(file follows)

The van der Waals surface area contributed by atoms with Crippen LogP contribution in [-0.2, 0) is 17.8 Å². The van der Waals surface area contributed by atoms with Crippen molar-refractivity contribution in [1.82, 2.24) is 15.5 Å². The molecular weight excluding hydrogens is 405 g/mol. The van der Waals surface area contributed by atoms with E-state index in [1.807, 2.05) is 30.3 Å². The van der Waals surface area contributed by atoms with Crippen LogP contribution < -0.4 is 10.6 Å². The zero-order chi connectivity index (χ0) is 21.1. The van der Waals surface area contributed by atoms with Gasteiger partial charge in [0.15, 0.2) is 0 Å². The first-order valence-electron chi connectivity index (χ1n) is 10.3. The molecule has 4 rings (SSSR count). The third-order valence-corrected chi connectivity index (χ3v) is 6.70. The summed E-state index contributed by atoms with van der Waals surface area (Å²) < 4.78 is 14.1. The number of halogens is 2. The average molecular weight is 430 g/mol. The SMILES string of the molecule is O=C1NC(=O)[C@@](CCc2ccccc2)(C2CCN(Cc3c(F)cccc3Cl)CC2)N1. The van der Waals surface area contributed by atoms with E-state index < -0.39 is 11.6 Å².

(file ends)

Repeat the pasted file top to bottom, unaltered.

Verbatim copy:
The van der Waals surface area contributed by atoms with Crippen LogP contribution in [-0.2, 0) is 17.8 Å². The van der Waals surface area contributed by atoms with Crippen molar-refractivity contribution in [1.82, 2.24) is 15.5 Å². The molecular weight excluding hydrogens is 405 g/mol. The van der Waals surface area contributed by atoms with E-state index in [1.807, 2.05) is 30.3 Å². The van der Waals surface area contributed by atoms with Crippen LogP contribution < -0.4 is 10.6 Å². The zero-order chi connectivity index (χ0) is 21.1. The van der Waals surface area contributed by atoms with Gasteiger partial charge in [0.15, 0.2) is 0 Å². The first-order valence-electron chi connectivity index (χ1n) is 10.3. The molecule has 4 rings (SSSR count). The third-order valence-corrected chi connectivity index (χ3v) is 6.70. The summed E-state index contributed by atoms with van der Waals surface area (Å²) < 4.78 is 14.1. The number of halogens is 2. The average molecular weight is 430 g/mol. The SMILES string of the molecule is O=C1NC(=O)[C@@](CCc2ccccc2)(C2CCN(Cc3c(F)cccc3Cl)CC2)N1. The van der Waals surface area contributed by atoms with E-state index < -0.39 is 11.6 Å².